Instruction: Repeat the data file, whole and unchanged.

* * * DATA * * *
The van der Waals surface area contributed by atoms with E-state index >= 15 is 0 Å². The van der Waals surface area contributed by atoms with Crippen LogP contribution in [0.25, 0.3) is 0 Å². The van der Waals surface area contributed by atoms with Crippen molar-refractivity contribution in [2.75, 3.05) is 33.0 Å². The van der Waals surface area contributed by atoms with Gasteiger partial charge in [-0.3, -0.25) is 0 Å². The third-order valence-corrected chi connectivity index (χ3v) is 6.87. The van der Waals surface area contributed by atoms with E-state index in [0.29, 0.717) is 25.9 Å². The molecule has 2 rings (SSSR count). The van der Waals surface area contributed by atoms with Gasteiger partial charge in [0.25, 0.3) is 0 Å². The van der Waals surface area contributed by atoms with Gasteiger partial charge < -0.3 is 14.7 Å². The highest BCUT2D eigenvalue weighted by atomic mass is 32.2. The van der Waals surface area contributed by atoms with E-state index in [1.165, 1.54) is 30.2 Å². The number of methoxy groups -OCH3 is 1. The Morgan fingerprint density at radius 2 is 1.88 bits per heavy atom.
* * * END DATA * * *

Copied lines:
The van der Waals surface area contributed by atoms with E-state index >= 15 is 0 Å². The van der Waals surface area contributed by atoms with Crippen LogP contribution in [0.25, 0.3) is 0 Å². The van der Waals surface area contributed by atoms with Crippen molar-refractivity contribution in [2.75, 3.05) is 33.0 Å². The van der Waals surface area contributed by atoms with Gasteiger partial charge in [-0.3, -0.25) is 0 Å². The third-order valence-corrected chi connectivity index (χ3v) is 6.87. The van der Waals surface area contributed by atoms with E-state index in [0.29, 0.717) is 25.9 Å². The molecule has 2 rings (SSSR count). The van der Waals surface area contributed by atoms with Gasteiger partial charge in [0.25, 0.3) is 0 Å². The van der Waals surface area contributed by atoms with Gasteiger partial charge < -0.3 is 14.7 Å². The highest BCUT2D eigenvalue weighted by atomic mass is 32.2. The van der Waals surface area contributed by atoms with E-state index in [1.165, 1.54) is 30.2 Å². The number of methoxy groups -OCH3 is 1. The Morgan fingerprint density at radius 2 is 1.88 bits per heavy atom.